Wednesday, August 19, 2009

Obama's engagement policy isn't naive politics

Business Times - 20 Aug 2009

Obama's engagement policy isn't naive politics


ONE of the central themes of presidential candidate Barack Obama was his willingness to engage with foreign governments whose policies ran contrary to American interests and values.

Mr Obama's suggestion that he would be willing to start a dialogue - and perhaps even meet the ayatollahs in Teheran, the Ba'athists in Damascus or members of the antiquated communist regimes in Pyongyang and Havana - ignited a lot of criticism among his political rivals who portrayed him as 'inexperienced' and 'naïve' - not to mention his depiction as a Chamberlain-like 'appeaser'.

But Mr Obama dismissed those charges, rejected the axiom promoted by then president George W Bush - that US diplomatic engagement with so-called 'rogue regimes', including the members of the 'Axis of Evil', amounted to providing legitimacy to these 'bad guys' who should be isolated, punished and eventually removed from power.

Instead, he insisted that talking directly with, say, North Korea could advance US interests by helping to communicate US concerns and perhaps even create a basis for detente and cooperation. After all, the US diplomatic opening to communist China during the presidency of Richard Nixon in the midst of the Cold War helped strengthen American leverage over its global rival, the Soviet Union. A similar opening to, say, Iran could make it possible for Washington to improve its strategic position in Iraq and Afghanistan. Why not give diplomacy a chance before taking the neoconservative-favoured road to war?

And despite the vicious attacks on Mr Obama's diplomatic agenda, the Democratic presidential candidate got elected and won a clear political mandate to take his own road towards engagement. After six months in office, President Obama continues walking on that road - with mixed results. There are some signs of detente in the relationship between Washington and Damascus, which could help detach Syria from its partnership with Iran and the Hezbollah and encourage the restarting of peace talks between the Syrians and the Israelis. There have also been some indications that Cuba and the US are starting to take baby steps in the direction of economic and diplomatic engagement which could create the conditions for the gradual lifting of the US embargo on Havana.

But when it comes to the two major geo-strategic and nuclear crisis points - Iran and North Korea - US overtures have been impeded by the domestic political uncertainty facing these two regimes: the post-election upheaval in Teheran and the expected transition in power in Pyongyang.

Some observers in Washington maintain that they are 'cautiously optimistic' that former president Bill Clinton's recent trip to North Korea - during which he met their leader Kim Jong Il and helped win the release of two jailed American journalists - could provide a certain momentum for a renewed dialogue with the communist hermits on the Korean peninsula.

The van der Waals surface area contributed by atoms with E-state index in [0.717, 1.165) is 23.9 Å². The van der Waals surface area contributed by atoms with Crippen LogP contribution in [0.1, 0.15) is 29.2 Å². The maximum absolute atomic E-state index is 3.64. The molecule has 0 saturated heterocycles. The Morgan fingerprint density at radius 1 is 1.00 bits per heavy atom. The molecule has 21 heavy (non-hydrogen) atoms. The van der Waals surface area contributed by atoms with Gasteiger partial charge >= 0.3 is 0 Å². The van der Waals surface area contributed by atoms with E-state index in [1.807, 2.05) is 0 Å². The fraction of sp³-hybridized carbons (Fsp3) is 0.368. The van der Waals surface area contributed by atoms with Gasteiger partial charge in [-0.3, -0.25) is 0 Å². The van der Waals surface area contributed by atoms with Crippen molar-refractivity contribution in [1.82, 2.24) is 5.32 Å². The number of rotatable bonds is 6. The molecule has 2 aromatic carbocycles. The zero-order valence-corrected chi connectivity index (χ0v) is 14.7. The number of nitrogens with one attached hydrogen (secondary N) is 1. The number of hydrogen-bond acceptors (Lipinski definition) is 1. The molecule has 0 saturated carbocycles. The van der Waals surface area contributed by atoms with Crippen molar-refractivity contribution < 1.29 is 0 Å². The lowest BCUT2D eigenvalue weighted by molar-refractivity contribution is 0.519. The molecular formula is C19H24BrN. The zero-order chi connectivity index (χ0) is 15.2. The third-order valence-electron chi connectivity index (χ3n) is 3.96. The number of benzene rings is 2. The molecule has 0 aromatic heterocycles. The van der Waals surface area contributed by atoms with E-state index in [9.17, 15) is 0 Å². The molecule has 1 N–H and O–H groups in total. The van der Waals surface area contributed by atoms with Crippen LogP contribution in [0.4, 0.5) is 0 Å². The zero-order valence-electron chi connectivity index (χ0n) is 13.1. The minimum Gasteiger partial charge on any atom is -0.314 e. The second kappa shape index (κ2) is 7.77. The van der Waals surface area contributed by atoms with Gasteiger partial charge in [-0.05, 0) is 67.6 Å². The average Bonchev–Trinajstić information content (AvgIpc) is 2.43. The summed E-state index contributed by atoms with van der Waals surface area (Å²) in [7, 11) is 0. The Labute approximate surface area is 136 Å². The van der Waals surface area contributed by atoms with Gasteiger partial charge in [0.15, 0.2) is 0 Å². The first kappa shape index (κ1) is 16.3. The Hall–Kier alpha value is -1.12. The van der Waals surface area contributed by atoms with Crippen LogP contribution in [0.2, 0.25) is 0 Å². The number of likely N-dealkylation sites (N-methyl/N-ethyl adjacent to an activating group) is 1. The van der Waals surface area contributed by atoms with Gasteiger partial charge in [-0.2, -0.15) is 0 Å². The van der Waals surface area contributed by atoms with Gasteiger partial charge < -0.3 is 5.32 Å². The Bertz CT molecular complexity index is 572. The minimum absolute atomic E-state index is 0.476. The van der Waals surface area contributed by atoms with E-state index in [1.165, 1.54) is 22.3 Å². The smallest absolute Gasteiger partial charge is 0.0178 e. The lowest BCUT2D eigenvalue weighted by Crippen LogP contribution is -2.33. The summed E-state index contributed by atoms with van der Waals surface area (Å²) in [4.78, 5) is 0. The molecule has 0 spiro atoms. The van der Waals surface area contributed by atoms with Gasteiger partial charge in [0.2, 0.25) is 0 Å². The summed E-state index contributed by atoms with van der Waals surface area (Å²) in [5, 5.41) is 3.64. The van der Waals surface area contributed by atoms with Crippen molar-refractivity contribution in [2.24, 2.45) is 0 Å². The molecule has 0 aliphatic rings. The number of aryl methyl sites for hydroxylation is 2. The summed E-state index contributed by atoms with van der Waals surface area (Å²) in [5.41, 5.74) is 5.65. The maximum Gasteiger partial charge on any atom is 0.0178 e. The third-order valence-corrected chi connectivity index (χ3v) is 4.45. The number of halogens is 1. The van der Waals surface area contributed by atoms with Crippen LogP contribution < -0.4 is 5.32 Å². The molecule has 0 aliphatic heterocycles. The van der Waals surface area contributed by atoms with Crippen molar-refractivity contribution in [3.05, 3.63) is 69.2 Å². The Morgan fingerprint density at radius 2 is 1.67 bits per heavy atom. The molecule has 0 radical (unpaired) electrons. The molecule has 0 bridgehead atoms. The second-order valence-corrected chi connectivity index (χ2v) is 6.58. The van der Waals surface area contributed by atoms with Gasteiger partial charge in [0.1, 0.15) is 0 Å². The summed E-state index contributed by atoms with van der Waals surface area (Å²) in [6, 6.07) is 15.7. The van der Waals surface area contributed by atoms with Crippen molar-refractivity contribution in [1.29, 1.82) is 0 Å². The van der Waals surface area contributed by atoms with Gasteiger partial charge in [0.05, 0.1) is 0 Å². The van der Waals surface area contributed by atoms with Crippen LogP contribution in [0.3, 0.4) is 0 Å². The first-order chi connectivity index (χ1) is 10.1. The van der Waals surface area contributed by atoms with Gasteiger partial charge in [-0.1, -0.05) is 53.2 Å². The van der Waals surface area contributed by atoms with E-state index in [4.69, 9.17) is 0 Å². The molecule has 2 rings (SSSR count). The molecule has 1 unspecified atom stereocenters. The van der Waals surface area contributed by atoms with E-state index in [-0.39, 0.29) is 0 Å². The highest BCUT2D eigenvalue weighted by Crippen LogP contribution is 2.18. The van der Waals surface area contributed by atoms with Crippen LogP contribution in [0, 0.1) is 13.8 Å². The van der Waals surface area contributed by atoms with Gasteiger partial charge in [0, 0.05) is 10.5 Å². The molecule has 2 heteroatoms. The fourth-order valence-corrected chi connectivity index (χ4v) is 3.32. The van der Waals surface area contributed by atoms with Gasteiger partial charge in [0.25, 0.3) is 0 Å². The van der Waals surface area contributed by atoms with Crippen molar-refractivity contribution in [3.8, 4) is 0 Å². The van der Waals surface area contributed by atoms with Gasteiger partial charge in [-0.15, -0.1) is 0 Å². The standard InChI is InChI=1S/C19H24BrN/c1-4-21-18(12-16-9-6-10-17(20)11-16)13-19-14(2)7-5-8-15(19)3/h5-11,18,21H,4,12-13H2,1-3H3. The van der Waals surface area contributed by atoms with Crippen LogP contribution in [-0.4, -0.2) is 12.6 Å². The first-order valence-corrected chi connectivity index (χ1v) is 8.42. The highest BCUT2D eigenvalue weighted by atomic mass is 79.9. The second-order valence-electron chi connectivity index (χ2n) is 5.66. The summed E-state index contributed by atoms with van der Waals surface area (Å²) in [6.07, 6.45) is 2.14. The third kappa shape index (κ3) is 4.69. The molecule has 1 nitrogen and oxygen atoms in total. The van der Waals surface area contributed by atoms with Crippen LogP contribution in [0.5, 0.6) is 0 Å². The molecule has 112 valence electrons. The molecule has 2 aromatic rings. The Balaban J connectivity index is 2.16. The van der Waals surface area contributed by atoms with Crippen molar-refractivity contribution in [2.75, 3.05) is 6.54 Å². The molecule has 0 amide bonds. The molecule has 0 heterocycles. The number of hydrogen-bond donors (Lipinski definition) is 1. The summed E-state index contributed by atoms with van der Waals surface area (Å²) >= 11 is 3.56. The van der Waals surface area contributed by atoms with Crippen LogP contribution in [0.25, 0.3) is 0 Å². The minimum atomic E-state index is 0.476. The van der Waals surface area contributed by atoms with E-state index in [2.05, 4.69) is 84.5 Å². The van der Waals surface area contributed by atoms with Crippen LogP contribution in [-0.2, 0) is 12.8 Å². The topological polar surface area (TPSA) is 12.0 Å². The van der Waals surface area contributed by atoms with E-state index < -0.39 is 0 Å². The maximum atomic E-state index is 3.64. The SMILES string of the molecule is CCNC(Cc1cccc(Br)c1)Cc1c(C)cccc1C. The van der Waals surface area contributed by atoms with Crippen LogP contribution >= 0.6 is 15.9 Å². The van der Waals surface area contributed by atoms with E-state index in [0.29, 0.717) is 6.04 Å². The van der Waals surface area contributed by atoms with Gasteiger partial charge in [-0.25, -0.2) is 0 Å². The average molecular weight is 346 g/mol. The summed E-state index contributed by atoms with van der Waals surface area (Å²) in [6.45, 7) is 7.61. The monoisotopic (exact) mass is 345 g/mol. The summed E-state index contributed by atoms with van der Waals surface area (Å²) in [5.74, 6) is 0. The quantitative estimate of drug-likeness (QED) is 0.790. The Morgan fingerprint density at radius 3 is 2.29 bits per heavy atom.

Indeed, a similar type of informal and personal US diplomacy could lead to engagement with another reclusive regime in Asia, after US Senator Jim Webb from Virginia, a Democrat lawmaker with close ties to Mr Obama, met with both Myanmar's top leader, General Than Shwe, and with Aung San Suu Kyi, the pro-democracy figure who has been under house arrest since the 1990 election. Mr Webb succeeded in getting the release of John Yettaw, an American who had been jailed for swimming across a lake to Ms Suu Kyi's villa in May.

Mr Webb's visit and the release of Mr Yettaw could open the door for more comprehensive talks with America, leading to the lifting of US sanctions as part of a deal and could involve moves towards democratic reform in the country as well as guarantees that the regime wasn't trying to develop nuclear military capability.

Obama administration officials have stressed that, not unlike Mr Clinton's trip to North Korea, Mr Webb did not go to Myanmar as an official envoy. The senator told reporters in Bangkok that the issue of US sanctions was not raised during his talks with Gen Shwe. But Mr Webb, who heads the Senate's Foreign Relations Subcommittee on East Asia and Pacific Affairs and who is a Vietnam War veteran, expressed his hope that the government of Myanmar would eventually allow Ms Suu Kyi to participate in the political process, and that the US could respond to the 'gestures' offered by Myanmar and 'begin laying a foundation of goodwill and confidence-building so that we may be able to have a better situation in the future'.

At a time when the US is trying to strengthen its military presence and economic ties in a region where China's influence seems to be growing, talking with Myanmar would demonstrate that President Obama's engagement policy isn't naive. Indeed, it does make a lot of geo-strategic and geo-economic sense.

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